After trip, teacher gives students a taste of ChinaCottage Grove resident and teacher Ann Mattson wants her sixth-grade students at Convent of the Visitation School in Mendota Heights to start thinking globally.
By: Toni Lambert, South Washington County Bulletin
Cottage Grove resident and teacher Ann Mattson wants her sixth-grade students at Convent of the Visitation School in Mendota Heights to start thinking globally.
“It’s important to look beyond our boundaries, to learn new languages and cultures,” Mattson said.
Her research began with a course in East Asian culture at the St. Paul Academy, which made her eligible for a three-week, low-cost study tour to the Peoples Republic of China this summer through Indiana University’s East Asian Studies Center. The tour was supported by the Freeman Foundation.
Mattson focused on Chinese food. “I wanted a topic specifically for sixth-graders, who are always up and moving.”
“Chopsticks: You are what you eat with” is her topic for the teaching module.
“The first thing we’ll do is try to pick up M&Ms with chopsticks,” she said. “That’s really hard to do. Then we’ll try some foods and I’ll tell them about the many different dishes I sampled. We ate everything from chicken feet to fish — from tip to tail. Everything was good and beautifully prepared.”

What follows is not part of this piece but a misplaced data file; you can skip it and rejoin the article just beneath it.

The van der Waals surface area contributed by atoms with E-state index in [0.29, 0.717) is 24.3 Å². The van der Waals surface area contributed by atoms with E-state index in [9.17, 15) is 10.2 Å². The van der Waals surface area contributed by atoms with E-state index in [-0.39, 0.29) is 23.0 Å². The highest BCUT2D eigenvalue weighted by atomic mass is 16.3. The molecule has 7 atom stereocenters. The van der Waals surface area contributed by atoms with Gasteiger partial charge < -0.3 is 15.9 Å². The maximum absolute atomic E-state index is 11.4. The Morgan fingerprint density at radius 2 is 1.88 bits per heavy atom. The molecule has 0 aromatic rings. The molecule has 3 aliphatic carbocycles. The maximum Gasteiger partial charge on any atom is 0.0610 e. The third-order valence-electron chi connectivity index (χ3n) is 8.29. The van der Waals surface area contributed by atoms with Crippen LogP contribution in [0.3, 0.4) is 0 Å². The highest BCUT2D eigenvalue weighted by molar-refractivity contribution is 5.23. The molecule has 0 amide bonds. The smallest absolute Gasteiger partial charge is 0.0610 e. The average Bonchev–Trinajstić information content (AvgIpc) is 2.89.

Mattson said her sixth-graders will probably be appalled and disgusted at first, then impressed that she would eat all the unusual foods.
“You know sixth-grade boys love the dare factor,” she said. “They will dare each other to eat it then barf later.
“They will write a compare and contrast paper on how Americans shop for food and how the Chinese shop and how we both cook. I want them to see the differences.”
Mattson said because most Chinese have very small refrigerators, they shop every day.
“We went to one grocery store filled with tanks of live creatures — some I couldn’t even name,” she said. “Shoppers would point out the one they wanted and walk out of the store with the bag wiggling.
Everything was sold, live toads, squid, octupus and turtles, Mattson said. “The Chinese buy more vegetables than we do and have much more variety from which to choose.”
The tour — comprised of about 20 teachers from around the United States — also visited Chinese schools. From a teacher’s standpoint, Mattson was most impressed with the reverence in which teachers and education are held.
“We would go into a normal classroom with 60 students and not hear a peep, they were very respectful,” she said.
Mattson has been teaching for nine years. “I’ve wanted to teach since I was in the second grade,” she said, “but life got in the way.”
She had a family and worked for the post office for 10 years before going back for bachelor’s and master’s degrees in education.
“It was worth the wait,” she said. “I came to it as a mother and with more experience.”
Her next project? Mattson hopes to take a similar trip to Australia in 2010.